The TechStars inaugural London Demo Day boasted an impressive group of companies, but we put our heads together and came up with a consensus decision on our top pick, as well as a couple of runners up for the show.
The best presentation and interview went to OP3Nvoice, a startup that’s getting some decent early traction with around a dozen b2b customers that reach around a million users.
The OP3Nvoice platform offers APIs that make voice and video data searchable by translating its audio to text. It’s targeting this very broadly at developers and businesses that want to be able to turn any unstructured audio data — recordings of meetings, for instance, or audio books, phone calls, conferences, interviews, and so on — into data their business can analyse and act upon, rather than leave untapped.
OP3Nvoice is effectively acting as a connecting layer between these business clients and a range of “hard science” companies that have developed automative speech recognition (ASR) technology — providing the glue (APIs) to stick the two together.
“We licence the ASR engine — the thing that takes the audio and turns it into text,” confirmed CEO Paul Murphy in an interview. It’s effectively a partnership at this point, with OP3Nvoice feeding data back to its ASR providers so they can continue improving their technology.
“These hard sciences are coming out of universities, they’re coming out of research labs and these guys don’t actually understand how to make their stuff accessible,” Murphy said. “And there’s a massive market for this stuff. Because the idea of being able to just make audio and video content searchable — this is the first thing we’ve done and the response has been amazing. People say, ‘yes we’ve always wanted this but we’ve had no idea how to do it.'”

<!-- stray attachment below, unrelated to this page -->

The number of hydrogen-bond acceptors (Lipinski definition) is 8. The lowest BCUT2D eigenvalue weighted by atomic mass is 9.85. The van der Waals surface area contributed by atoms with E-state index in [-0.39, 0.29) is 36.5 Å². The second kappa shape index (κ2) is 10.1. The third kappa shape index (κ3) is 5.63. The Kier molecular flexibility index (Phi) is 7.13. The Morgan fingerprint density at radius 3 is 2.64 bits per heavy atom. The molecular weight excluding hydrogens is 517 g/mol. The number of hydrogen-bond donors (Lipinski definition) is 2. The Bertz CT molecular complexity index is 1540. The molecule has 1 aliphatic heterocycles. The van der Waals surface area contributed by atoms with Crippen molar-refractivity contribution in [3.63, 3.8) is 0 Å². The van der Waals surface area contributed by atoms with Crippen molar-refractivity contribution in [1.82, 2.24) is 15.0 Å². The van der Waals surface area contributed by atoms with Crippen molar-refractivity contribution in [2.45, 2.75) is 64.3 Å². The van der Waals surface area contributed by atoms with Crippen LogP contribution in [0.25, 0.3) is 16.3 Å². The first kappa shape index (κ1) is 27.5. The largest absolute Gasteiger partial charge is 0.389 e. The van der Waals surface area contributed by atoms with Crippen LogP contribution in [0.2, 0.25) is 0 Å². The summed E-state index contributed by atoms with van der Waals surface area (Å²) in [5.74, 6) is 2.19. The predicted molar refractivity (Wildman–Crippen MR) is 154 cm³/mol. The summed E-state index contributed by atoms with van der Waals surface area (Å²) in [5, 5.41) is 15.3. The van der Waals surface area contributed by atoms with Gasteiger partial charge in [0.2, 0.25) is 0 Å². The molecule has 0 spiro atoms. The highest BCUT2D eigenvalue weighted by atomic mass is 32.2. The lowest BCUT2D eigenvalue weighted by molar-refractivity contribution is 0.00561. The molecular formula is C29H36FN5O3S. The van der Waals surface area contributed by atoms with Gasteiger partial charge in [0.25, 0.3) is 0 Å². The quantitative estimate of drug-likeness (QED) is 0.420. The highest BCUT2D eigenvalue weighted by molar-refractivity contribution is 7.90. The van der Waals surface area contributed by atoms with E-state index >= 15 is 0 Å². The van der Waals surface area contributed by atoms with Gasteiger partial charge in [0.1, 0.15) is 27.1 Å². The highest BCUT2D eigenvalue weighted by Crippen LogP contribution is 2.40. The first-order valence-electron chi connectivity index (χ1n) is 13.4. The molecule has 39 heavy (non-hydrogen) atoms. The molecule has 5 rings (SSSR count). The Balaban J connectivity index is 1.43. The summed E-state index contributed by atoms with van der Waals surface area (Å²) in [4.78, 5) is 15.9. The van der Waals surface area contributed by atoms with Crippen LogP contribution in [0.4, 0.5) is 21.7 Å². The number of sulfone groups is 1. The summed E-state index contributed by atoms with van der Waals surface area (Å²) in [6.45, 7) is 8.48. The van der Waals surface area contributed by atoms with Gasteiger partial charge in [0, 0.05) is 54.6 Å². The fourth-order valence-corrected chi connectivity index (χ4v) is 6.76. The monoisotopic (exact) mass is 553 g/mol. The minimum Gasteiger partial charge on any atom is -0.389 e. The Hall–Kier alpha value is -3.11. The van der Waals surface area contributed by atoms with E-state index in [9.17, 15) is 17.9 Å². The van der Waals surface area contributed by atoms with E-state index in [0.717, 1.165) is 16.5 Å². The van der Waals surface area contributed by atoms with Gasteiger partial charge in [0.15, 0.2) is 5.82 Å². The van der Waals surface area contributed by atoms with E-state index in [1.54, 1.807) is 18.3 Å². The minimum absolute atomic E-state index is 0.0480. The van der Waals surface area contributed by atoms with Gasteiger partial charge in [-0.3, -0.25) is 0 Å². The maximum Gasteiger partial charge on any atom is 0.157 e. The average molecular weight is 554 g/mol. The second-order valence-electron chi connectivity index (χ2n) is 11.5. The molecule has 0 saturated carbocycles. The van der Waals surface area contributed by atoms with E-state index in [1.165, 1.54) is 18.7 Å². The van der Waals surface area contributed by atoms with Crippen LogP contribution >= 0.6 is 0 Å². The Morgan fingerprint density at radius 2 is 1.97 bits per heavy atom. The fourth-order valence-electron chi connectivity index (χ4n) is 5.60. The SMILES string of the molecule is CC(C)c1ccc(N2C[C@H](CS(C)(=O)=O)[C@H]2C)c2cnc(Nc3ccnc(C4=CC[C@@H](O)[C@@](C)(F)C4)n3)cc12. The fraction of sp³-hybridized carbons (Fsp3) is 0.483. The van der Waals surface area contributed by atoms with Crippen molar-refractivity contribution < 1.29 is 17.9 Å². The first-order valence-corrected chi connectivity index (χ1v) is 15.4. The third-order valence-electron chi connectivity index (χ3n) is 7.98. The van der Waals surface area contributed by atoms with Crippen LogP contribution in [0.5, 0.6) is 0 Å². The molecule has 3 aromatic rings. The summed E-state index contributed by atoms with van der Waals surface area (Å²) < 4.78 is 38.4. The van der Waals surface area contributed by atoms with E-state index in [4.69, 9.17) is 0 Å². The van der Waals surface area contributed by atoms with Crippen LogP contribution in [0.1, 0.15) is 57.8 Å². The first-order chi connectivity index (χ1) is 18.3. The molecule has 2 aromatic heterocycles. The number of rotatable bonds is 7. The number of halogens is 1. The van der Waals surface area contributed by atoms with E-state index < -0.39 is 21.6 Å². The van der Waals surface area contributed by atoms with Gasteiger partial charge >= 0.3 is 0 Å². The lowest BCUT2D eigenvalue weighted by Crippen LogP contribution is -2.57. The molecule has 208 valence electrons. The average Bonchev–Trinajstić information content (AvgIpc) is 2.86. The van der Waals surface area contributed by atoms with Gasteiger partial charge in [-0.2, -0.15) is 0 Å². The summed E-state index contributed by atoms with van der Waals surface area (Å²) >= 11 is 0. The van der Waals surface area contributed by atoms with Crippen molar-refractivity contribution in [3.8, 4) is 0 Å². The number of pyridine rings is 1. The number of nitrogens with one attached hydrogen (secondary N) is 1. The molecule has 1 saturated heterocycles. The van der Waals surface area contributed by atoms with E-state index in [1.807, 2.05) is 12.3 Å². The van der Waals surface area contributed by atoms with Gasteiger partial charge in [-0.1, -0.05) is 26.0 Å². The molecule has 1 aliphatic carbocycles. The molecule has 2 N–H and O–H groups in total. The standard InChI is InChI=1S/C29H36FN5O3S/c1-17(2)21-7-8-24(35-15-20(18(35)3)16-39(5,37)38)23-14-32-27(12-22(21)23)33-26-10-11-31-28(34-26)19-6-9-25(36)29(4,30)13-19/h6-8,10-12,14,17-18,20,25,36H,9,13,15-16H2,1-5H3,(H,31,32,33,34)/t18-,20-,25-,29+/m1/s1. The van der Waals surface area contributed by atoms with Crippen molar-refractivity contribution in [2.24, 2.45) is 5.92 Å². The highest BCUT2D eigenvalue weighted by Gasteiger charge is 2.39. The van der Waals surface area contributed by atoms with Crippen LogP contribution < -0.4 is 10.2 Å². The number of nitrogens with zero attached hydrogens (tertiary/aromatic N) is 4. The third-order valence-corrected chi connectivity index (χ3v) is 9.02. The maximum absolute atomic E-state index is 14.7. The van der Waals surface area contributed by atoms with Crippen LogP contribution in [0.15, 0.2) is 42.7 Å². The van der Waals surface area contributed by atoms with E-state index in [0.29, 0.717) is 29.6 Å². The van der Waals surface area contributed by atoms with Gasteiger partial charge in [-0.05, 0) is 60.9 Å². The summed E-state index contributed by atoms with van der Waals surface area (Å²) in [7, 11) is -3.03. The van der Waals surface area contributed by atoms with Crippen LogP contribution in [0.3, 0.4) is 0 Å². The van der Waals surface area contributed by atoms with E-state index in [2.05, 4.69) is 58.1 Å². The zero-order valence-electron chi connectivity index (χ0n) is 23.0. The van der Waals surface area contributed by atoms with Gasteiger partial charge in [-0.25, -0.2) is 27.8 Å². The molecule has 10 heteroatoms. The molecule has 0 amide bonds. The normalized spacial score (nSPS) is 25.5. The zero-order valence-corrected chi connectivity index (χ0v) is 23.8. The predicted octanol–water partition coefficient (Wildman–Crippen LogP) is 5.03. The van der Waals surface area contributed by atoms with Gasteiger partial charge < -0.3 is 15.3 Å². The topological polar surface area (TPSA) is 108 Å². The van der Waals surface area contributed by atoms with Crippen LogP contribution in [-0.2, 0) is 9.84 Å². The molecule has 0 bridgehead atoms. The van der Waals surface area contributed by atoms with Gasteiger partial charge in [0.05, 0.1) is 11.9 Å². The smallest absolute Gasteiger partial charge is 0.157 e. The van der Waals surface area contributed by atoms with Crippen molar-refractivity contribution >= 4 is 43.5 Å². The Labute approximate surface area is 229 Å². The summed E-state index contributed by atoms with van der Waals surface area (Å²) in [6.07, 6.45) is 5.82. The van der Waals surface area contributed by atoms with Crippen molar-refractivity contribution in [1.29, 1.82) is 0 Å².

Murphy said the idea for OP3Nvoice actually came out of another business (which still exists) that he founded in 2011, called CallTrunk. That was a phone call recording platform for consumers. But while users liked the service they complained they couldn’t find their call recordings — so the idea for building an audio search was born.
Organising the world’s information and making it searchable is of course the mission of a very large company former startup now based in Mountain View. But OP3Nvoice’s b2b focus means it’s not going to come into direct conflict with Google, said Murphy.
“Google will do this for public data — there’s no question about it. The thing is that so much of this data is private,” he said. “We actually have a very deep stack. Our platform can make phone calls, our platform can make recordings, our platform can manage and distribute the audio and video. These are all things that private companies need because it’s just hard to do.”
“We’re not going to index YouTube because there’s no point. Google will do that. That’s great. But once YouTube’s indexed then everyone else is going to want to index their stuff,” he added.
While there’s huge potential in making audio and video recordings searchable, with so much of that type of data now being generated and stored online, Murphy hints that there are other areas it could also expand into in future.
“One of the thing we’re really good at is taking hard science and making it useable,” he told TechCrunch. “We’re working with a lab in Germany right now that does emotion detection. They built this stuff for one use-case, and we looked at it and said, ‘hang on — there may be hundreds of people who want to be able to do something with this data but you can’t just give them a spreadsheet full of numbers, you need to give them an API that a developer can deal with’. So that’s potentially another thing that we could expose.”